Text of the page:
Ford Park project starts next week
Ryan Summerlin August 28, 2012
VAILWhat’s the plan? – The next step in more than a decade of upgrades in town starts next week at the town’s main athletic fields in Ford Park.
The Vail Town Council last week gave the final go-ahead to start work on a three-year project that will transform the athletic fields and restroom facilities. The first part of the project – funded by the town’s Real Estate Transfer Tax and money originally intended to build a conference center – starts next week and will continue through the winter. That first phase will include building a couple of new restrooms – which will also hold a concession stand, a small office and equipment storage. The work will also include building a retaining wall at the west softball field.
That retaining will clear the way for one of the biggest pieces of the plan – creating two full-sized soccer fields at the park. Those fields will also be suitable for lacrosse, and that’s important.
As the annual Vail Lacrosse Shootout has grown, organizers have had to move big parts of the tournament west of Dowd Junction. A new field will keep some of those teams in Vail.
“That’s going to mean more seats in restaurants and more people shopping in town,” Vail Recreation District board member Rick Sackbauer said. “Our goal has been to have more people in Vail.”
That boost won’t come until 2014, though. Todd Oppenheimer, who’s managing the project for the town of Vail, said work on the fields will start as soon as the 2013 lacrosse tournament ends. The fields will then be closed until the 2014 tournament. During that time, the fields will be realigned, and a drainage system installed to make the fields playable in just about all weather.
Town and recreation district officials are also talking about a plan that would allow the softball infields to be covered in artificial turf for soccer, lacrosse and other sports. Oppenheimer said putting turf down in the infield would create level playing surfaces, which will be safer for athletes.
Sackbauer acknowledged closing the fields in 2013 will be tough, but said he believes softball teams playing in Vail now can be accommodated elsewhere in the valley, and that teams used to playing in Vail will return after the fields re-open.
While the fields may be the most visible part of the project, that’s only part of the program. The work will also include a pair of new restroom buildings, as well as rebuilding the access road to the Gerald R. Ford Amphitheater – which will also be renovated over the next couple of years. Oppenheimer said the biggest part of the job will be upgrading the road from the amphitheater to the parking lots to the east. Trucks that supply the amphitheater now come in only from the west. If a semi tractor-trailer rig has to unload at the amphitheater, it’s tricky, and sometimes dangerous, to get the rig turned around.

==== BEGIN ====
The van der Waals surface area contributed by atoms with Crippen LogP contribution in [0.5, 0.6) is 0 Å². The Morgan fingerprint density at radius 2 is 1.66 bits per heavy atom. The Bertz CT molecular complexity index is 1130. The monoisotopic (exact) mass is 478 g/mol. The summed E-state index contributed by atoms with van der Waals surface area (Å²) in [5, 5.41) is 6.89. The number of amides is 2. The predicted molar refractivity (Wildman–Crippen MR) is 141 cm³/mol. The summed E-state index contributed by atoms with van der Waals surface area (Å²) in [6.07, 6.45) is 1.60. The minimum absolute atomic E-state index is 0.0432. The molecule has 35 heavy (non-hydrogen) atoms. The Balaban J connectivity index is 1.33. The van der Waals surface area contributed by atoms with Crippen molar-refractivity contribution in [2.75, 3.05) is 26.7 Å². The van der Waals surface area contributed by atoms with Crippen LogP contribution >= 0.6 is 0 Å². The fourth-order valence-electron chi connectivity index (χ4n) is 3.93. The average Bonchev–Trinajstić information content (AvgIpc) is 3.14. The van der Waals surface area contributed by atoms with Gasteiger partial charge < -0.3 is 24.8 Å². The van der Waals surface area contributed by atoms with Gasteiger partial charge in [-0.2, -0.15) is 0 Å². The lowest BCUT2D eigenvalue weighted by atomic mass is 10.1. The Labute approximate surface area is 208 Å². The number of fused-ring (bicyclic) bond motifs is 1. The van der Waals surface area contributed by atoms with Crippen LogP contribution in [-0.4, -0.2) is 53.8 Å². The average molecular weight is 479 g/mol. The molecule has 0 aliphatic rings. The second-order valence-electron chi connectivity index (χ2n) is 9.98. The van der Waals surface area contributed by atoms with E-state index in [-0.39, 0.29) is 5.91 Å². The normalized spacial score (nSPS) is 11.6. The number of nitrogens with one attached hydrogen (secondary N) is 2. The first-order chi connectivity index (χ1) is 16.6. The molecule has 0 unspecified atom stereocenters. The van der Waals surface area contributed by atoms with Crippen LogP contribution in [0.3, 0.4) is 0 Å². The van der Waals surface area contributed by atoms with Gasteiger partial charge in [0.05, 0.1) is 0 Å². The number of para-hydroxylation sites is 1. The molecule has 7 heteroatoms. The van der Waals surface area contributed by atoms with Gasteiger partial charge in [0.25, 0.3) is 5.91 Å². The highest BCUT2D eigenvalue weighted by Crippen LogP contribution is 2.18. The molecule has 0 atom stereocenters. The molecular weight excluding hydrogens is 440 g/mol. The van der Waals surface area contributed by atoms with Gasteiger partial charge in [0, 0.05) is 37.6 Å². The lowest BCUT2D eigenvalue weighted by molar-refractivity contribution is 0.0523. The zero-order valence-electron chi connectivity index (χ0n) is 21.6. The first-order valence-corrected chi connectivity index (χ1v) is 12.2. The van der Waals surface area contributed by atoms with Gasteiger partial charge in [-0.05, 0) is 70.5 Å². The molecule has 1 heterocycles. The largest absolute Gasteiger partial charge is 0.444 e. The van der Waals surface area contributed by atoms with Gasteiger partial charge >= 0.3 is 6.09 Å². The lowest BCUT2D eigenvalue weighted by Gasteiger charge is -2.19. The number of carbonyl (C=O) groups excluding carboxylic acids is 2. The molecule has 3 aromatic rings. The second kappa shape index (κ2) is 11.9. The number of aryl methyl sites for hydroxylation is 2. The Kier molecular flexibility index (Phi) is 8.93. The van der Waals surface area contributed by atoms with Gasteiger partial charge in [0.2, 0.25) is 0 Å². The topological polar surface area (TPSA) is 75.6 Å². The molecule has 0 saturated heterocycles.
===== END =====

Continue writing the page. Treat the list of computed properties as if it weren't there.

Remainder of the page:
The road work will allow heavy trucks to come down from the east, back up to the loading dock, then leave to the west, Oppenheimer said. Smaller trucks can come in form the east, then turn around and leave the way they came, which will take trucks off the parts of the road that are often swarming with pedestrians and cyclists.
Another big part of the plan is updating all the utilities which comes in the first phase of work. That’s also the place where the costs increased, by nearly $1 million over the original estimates.
Ford Park dates back to the 1970s or earlier, which means the state of the water, sewer and electric lines could most charitably described as “dilapidated.” There’s also the fact that, like most things from Vail’s first couple of decades, no one is entirely sure just what’s underground.
While the park is going to be out of commission for a good portion of the next couple of years, Sackbauer said he’s excited to see the end result. He’s also excited that the recreation district and town have worked together to help fund and manage the improvement project.
“(The district) would never have been able to afford this without the partnership,” Sackbauer said.
And, Oppenheimer said, park users, from out-of-town sports teams to local residents, “will have a Vail-class facility when we’re finished.”
Business Editor Scott N. Miller can be reached at 970-748-2930 or email@example.com.